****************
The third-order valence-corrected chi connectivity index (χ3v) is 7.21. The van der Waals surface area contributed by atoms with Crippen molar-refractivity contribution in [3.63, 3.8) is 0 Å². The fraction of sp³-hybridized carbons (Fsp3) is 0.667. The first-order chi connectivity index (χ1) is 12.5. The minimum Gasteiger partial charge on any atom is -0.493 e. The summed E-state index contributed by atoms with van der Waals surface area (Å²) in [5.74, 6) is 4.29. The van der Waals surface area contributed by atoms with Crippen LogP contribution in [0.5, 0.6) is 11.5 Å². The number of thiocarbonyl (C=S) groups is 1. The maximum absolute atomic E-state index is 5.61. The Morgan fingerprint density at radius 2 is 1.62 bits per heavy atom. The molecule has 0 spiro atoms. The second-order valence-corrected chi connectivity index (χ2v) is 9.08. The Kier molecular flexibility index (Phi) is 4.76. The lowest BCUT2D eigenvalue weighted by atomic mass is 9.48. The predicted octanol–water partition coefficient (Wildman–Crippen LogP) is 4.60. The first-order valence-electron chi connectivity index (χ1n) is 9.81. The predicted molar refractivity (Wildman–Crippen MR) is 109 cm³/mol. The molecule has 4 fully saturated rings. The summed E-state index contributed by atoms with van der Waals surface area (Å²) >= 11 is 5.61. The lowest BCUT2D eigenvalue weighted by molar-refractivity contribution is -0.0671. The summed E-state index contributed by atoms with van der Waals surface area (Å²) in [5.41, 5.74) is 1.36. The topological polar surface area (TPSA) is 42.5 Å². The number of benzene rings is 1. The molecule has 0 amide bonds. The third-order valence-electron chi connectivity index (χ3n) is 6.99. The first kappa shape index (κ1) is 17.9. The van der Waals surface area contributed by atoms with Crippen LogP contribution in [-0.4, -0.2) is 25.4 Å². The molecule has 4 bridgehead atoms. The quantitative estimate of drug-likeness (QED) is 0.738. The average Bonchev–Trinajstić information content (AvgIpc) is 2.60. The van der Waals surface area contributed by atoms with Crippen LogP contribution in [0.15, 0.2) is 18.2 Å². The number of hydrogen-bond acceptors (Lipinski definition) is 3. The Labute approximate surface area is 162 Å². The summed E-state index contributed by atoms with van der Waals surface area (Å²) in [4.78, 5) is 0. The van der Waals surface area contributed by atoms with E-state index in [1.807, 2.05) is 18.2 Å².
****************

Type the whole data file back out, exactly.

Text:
The third-order valence-corrected chi connectivity index (χ3v) is 7.21. The van der Waals surface area contributed by atoms with Crippen molar-refractivity contribution in [3.63, 3.8) is 0 Å². The fraction of sp³-hybridized carbons (Fsp3) is 0.667. The first-order chi connectivity index (χ1) is 12.5. The minimum Gasteiger partial charge on any atom is -0.493 e. The summed E-state index contributed by atoms with van der Waals surface area (Å²) in [5.74, 6) is 4.29. The van der Waals surface area contributed by atoms with Crippen LogP contribution in [0.5, 0.6) is 11.5 Å². The number of thiocarbonyl (C=S) groups is 1. The maximum absolute atomic E-state index is 5.61. The Morgan fingerprint density at radius 2 is 1.62 bits per heavy atom. The molecule has 0 spiro atoms. The second-order valence-corrected chi connectivity index (χ2v) is 9.08. The Kier molecular flexibility index (Phi) is 4.76. The lowest BCUT2D eigenvalue weighted by atomic mass is 9.48. The predicted octanol–water partition coefficient (Wildman–Crippen LogP) is 4.60. The first-order valence-electron chi connectivity index (χ1n) is 9.81. The predicted molar refractivity (Wildman–Crippen MR) is 109 cm³/mol. The molecule has 4 fully saturated rings. The summed E-state index contributed by atoms with van der Waals surface area (Å²) >= 11 is 5.61. The lowest BCUT2D eigenvalue weighted by molar-refractivity contribution is -0.0671. The summed E-state index contributed by atoms with van der Waals surface area (Å²) in [5.41, 5.74) is 1.36. The topological polar surface area (TPSA) is 42.5 Å². The number of benzene rings is 1. The molecule has 0 amide bonds. The third-order valence-electron chi connectivity index (χ3n) is 6.99. The first kappa shape index (κ1) is 17.9. The van der Waals surface area contributed by atoms with Crippen LogP contribution in [-0.4, -0.2) is 25.4 Å². The molecule has 4 bridgehead atoms. The quantitative estimate of drug-likeness (QED) is 0.738. The average Bonchev–Trinajstić information content (AvgIpc) is 2.60. The van der Waals surface area contributed by atoms with Crippen LogP contribution in [0.15, 0.2) is 18.2 Å². The number of hydrogen-bond acceptors (Lipinski definition) is 3. The Labute approximate surface area is 162 Å². The summed E-state index contributed by atoms with van der Waals surface area (Å²) in [4.78, 5) is 0. The van der Waals surface area contributed by atoms with E-state index in [1.807, 2.05) is 18.2 Å².